Taliban talks and the lobster quadrille
All of us do thought association in different ways depending on history, culture and education. But for me personally the latest round of discussion about talking to the Taliban has me thinking about Lewis Carroll’s “The Lobster Quadrille” (with one word changed):
“Will you, won’t you, will you, won’t you, will you join the talks?
Will you, won’t you, will you, won’t you, won’t you join the talks?”
This weekend, U.S. Special Representative for Afghanistan and Pakistan Richard Holbrooke came the nearest I’ve seen from someone from the State Department to saying that Washington might eventually have to engage with the Taliban leadership to end the war in Afghanistan.
Asked in an interview with Reuters whether U.S. support for “reaching out” to the Taliban extended even to top leaders, such as supreme leader Mullah Mohammad Omar, Holbrooke said: “Let me be clear on one thing, everybody understands that this war will not end in a clear-cut military victory. It’s not going to end on the deck of a battleship like World War Two, or Dayton, Ohio, like the Bosnian war.”
“It’s going to have some different ending from that, some form of political settlements are necessary … you can’t have a settlement with al Qaeda, you can’t talk to them, you can’t negotiate with them, it’s out of the question. But it is possible to talk to Taliban leaders.”
Until now, the U.S. military has talked about the need for reconciliation with the Taliban leadership, albeit from a position of strength, while Defense Secretary Robert Gates had said the Taliban were part of the political fabric of Afghan society. The London conference on Afghanistan in January was dominated by the idea that talks with the Taliban might be the best way out of a military stalemate in a war now into its ninth year.
The conventional wisdom, however, rightly or wrongly, was that the State Department was more sceptical about talking to the Taliban than the Pentagon or the U.S. Army. That is why Holbrooke’s words strike me as rather interesting.
So will you, won’t you, will you, won’t you, will you join the talks?
An Afghan jirga last week agreed to try to make peace with the Taliban, but it is unclear how they plan to do that, or whether the tribal and religious leaders at the meeting were democratic enough (ie at risk of stating the obvious, representative enough of Afghan public opinion), to have the right to speak on behalf of the Afghan people. (For some excellent deconstruction of the jirga, do please read the Afghan Analysts Network).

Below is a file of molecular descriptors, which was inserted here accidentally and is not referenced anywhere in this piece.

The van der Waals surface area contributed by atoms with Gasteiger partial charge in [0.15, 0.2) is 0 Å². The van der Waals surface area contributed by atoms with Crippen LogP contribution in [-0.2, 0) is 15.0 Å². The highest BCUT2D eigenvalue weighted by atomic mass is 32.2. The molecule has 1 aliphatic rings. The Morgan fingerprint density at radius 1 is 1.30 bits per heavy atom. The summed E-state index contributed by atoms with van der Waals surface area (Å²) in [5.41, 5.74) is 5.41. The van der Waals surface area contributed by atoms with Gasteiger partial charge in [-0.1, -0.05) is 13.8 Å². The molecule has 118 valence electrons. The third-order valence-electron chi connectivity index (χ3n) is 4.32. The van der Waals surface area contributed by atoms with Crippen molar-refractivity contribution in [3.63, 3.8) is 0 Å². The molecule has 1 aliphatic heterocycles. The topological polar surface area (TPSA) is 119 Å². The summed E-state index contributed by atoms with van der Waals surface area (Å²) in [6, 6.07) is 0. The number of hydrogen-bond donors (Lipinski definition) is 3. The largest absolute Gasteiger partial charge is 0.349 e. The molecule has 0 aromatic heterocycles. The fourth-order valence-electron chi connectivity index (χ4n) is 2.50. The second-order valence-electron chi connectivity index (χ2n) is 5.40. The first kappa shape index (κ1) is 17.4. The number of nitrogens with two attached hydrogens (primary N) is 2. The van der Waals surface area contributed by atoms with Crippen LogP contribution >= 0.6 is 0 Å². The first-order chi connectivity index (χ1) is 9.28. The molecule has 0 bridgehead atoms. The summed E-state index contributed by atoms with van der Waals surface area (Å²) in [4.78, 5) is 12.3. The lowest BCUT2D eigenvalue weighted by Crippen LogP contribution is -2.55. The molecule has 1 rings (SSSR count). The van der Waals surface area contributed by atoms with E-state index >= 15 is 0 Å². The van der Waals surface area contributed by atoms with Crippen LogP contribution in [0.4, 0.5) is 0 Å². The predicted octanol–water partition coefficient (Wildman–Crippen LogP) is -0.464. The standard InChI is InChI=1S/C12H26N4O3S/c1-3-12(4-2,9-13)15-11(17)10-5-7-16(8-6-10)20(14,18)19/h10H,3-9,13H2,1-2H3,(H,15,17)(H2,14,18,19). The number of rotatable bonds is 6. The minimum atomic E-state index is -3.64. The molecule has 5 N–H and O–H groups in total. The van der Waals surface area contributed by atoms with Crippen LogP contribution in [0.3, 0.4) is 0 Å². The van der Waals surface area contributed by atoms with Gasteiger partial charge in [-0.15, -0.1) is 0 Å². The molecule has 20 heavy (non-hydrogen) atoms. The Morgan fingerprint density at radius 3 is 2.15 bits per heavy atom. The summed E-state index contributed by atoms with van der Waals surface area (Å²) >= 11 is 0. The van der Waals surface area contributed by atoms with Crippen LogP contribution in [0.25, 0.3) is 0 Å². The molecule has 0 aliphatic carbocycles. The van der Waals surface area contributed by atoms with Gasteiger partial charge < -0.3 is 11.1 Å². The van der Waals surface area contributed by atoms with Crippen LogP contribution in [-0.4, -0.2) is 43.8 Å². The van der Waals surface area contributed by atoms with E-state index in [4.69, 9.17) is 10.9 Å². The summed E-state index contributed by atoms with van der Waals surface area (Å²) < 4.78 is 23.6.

But will the Taliban talk? One of the obvious problems is timing. There will always been a point in any insurgency when both sides realise they have reached an equilibrium and stand to gain more from striking a deal. The question is really whether both sides recognise at the same time that they have reached a tipping point where they can get more out of talking rather than fighting. And as discussed on an earlier post, tipping points in an insurgency are very hard to recognise. (One rather odd and self-defeating assumption is that the Americans will, and should, talk only when they have reached a position of strength. If you apply the same logic to the Taliban, they too will talk only when they have reached a position of strength, so the war could go on for decades.)
Pakistan may have some ability to force the Taliban to talk. It has already arrested Taliban commander Mullah Andul Ghani Baradar.If Taliban leader Mullah Mohammad Omar is living in Pakistan, the Pakistanis have probably convinced him that he needs to let them influence any negotiations on the future of Afghanistan.
Yet Pakistan will not exploit whatever power it has over the Afghan Taliban — and most analysts argue it has less influence that it once had when it supported the Taliban government in Kabul from 1996 to 2001 – until it is reassured about India’s involvement in Afghanistan. India and Pakistan have resumed talks broken off after the 2008 attack on Mumbai blamed on the Pakistan-based Lashkar-e-Taiba. But it will take a while for them to find some common ground given that the two countries are still trying to resolve their argument of 60 years ago, between a secular but Hindu-dominated India and an independent Islamic Pakistan.
Perhaps what we should be expecting is that the United States and its Taliban enemies will work out some confidence-building measures which will allow them to talk. The United States, for example, can release prisoners and take some former Taliban off the 1267 U.N. terrorism list. The Taliban can promise not to burn down girls’ schools and to sever ties with al Qaeda.
Or perhaps they will keep fighting. After all, Lewis Carroll, for all the Disneyesque rewriting of his “Alice in Wonderland”, had a rather dark view of human nature.